On his 2nd day in office, George H.W. Bush told the CIA he wanted more jokes in his secret intelligence briefings

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George HW Bush

President George H.W. Bush took office in the waning days of the Cold War.
Even during those heady days, his sense of humor showed through, like when he asked the CIA to make its briefings funnier.
Bush’s jokes and humor were widely recounted in the days after his death in November 2018.

President George H.W. Bush occupied the White House during tumultuous times, conducting military operations in Panama and the Persian Gulf and grappling with the dissolution of the Soviet Union in just four years.

But that doesn’t mean we can’t have a little fun, he told the CIA officers tasked with briefing him each day.

As vice president and president, Bush took special interest in the intelligence he was provided and in the personnel who provided it, according to a remembrance in the most recent edition of the CIA’s Studies in Intelligence journal, written by its managing editor, Andres Vaart, a 30-year CIA veteran.

In a 1995 article in the journal, one of Bush’s briefers, Charles A. Peters, recounts how, on January 21, 1989, the day after his inauguration, Bush injected levity into one of the more severe daily tasks the president takes on.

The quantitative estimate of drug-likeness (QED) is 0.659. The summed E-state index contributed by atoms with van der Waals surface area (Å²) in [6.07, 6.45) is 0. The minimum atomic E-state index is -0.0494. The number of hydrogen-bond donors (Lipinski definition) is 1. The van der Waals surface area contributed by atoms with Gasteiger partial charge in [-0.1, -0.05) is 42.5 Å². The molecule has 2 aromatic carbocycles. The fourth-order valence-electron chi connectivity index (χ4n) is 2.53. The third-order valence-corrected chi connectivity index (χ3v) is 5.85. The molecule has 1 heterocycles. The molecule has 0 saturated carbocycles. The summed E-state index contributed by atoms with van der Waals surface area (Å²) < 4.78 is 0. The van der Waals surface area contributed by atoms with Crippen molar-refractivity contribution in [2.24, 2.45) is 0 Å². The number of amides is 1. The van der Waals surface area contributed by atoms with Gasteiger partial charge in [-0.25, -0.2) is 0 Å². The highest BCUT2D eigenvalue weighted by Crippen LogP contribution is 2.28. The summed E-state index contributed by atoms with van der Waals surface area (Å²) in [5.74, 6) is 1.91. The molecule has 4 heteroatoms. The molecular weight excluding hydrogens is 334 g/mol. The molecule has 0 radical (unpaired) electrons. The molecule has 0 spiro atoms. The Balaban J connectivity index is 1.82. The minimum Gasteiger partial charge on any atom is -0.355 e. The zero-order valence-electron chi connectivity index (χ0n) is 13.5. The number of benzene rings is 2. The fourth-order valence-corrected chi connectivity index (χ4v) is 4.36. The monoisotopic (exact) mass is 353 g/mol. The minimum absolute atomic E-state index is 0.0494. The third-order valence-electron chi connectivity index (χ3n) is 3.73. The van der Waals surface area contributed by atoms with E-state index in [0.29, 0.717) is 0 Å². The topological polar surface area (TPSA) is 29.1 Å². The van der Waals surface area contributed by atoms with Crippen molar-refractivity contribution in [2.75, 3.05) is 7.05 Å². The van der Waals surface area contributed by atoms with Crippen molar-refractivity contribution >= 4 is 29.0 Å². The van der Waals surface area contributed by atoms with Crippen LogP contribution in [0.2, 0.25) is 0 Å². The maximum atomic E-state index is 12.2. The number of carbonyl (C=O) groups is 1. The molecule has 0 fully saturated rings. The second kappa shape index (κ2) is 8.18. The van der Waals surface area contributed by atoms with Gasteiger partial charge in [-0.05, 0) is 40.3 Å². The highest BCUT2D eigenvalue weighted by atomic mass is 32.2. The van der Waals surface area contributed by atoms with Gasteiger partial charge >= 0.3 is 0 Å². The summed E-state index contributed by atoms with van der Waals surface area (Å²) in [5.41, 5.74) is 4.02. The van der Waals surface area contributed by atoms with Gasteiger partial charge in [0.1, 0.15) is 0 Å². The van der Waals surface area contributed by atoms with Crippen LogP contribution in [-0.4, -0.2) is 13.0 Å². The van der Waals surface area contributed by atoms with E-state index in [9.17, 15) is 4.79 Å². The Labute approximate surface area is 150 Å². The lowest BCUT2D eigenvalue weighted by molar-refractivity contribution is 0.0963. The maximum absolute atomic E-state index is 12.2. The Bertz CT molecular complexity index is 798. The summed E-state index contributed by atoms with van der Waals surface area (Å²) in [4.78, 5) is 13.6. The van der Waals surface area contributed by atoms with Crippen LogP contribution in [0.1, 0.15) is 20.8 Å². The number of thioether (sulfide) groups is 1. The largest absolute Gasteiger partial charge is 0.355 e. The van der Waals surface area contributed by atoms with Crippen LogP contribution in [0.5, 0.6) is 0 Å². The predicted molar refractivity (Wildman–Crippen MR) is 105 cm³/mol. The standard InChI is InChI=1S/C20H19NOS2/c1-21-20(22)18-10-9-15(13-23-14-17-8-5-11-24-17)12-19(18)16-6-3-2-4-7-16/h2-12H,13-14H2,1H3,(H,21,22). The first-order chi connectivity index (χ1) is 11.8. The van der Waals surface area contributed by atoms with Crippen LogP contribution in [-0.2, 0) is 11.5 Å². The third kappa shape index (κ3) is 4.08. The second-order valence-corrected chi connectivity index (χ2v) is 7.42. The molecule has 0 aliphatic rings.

“When the President had finished reading, he turned to me and said with deadly seriousness, ‘I’m quite satisfied with the intelligence support, but there is one area in which you’ll just have to do better.’ The [director of Central Intelligence, William Webster] visibly stiffened,” Peters wrote, according to Vaart.

“‘The Office of Comic Relief,’ the new President went on, ‘will have to step up its output.’ With an equally straight face I promised the President we would give it our best shot,” Peters wrote. “As we were leaving the Oval Office, I wasted no time in reassuring the Director that this was a lighthearted exchange typical of President Bush, and that the DCI did not have to search out an Office of Comic Relief and authorize a major shakeup.”

The CIA staffers compiling the PDB included a “Sign of the Times” section, which included amusing or unusual anecdotes meant to lighten otherwise heavy reading.

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Source:: Business Insider

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